An AIBA executive board member told The Associated Press the events in Rio are "likely to be a catalyst for changes in the organization's judging criteria."

To many observers the criteria are just fine. It`s the allegedly corrupt judges and AIBA officials who are the real problem.

In the years leading up to Rio, a number of highly publicized investigations were published, alleging widespread match fixing. There were numerous instances where particular bouts, for various reasons, were affected by manipulating which judges worked.

Irish fighter goes off

In Rio, boxers have been increasingly vocal about the judging.

Ireland's Michael Conlan gave the finger to judges after many had assumed he`d beaten Russian Vladimir Nikitin.

"They are f------ cheats. I am never boxing for anybody again. They are f------ cheats, paying everybody. I don't care if I'm swearing on live TV," Conlan railed. "I came here to win Olympic gold and I've had my dream shattered. I wanted to go back to Ireland as a winner, not a loser. And today just showed how corrupt his organization is."

Conlan followed up his rant with a blistering tweet.

Even members of the AIBA's own executive are distraught at what's transpired in Rio.

Pat Fiacco is the president of Boxing Canada and also sits on the AIBA executive board. He says the notion that judges don`t know the rules is absurd. He also concedes there is likely more to come.

"It breaks my heart to see boxers get to this point, spend eight, 10, 12 years preparing, and then for the result to be clear and not have you hand raised? The scoring criteria are very clear. It's just not right."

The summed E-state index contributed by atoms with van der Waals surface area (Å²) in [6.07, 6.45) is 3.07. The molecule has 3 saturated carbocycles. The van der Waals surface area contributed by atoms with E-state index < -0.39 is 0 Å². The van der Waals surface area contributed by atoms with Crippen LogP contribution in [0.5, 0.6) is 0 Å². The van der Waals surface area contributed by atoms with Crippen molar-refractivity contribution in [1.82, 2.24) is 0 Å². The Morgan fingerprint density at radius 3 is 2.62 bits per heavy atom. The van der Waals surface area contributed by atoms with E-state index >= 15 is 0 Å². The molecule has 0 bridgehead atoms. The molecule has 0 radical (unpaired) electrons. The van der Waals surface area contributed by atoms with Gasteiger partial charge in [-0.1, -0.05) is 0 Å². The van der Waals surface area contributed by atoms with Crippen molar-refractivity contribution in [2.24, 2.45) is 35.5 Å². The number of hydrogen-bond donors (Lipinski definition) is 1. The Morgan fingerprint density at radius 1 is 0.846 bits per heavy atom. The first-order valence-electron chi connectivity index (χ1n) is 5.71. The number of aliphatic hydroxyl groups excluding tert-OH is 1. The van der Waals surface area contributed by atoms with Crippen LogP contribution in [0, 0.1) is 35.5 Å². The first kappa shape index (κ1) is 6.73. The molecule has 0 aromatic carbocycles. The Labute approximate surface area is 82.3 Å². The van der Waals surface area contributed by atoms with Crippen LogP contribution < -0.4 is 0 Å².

Fiacco says Olympic officials go through a year of evaluation and attended an additional seminar before Rio.

"I find it hard to believe it's incompetence," he says.

Veteran boxing analyst Russ Anber has watched hundreds of Olympic boxing matches and says this year is worse than ever.

"They [the AIBA] are corrupt. It is a select few people that are selected to referee at an Olympic Games. You have to be a member of the tribe. You have to be a referee that they hand pick," Anber says. "And these guys they have sent home, they are being scapegoated, they were just following orders, now they are being scapegoated. This is posturing by the AIBA. If you really wanted to do something you would have had a jury overturn the decisions."

The AIBA's statement Wednesday also addresses the issue of corruption.

"With regards to corruption," it states, "we would like to strongly restate that unless tangible proof is put forward, not rumours, we will continue to use any means, including legal, to protect our sport."

Back in Toronto, three decades removed from his Olympic experience in Los Angeles,  Johnny Kalbhenn sees a sport where little has changed. He says it remains a political game, with ever-changing rules, run by crooked people.

He has advice to anybody who feels robbed of their Olympic dream.

"Try and take the good out of it. Be proud of yourself don't let the bad part fester and ruin your whole experience."

He admits, it's taken a long time for him to feel that way.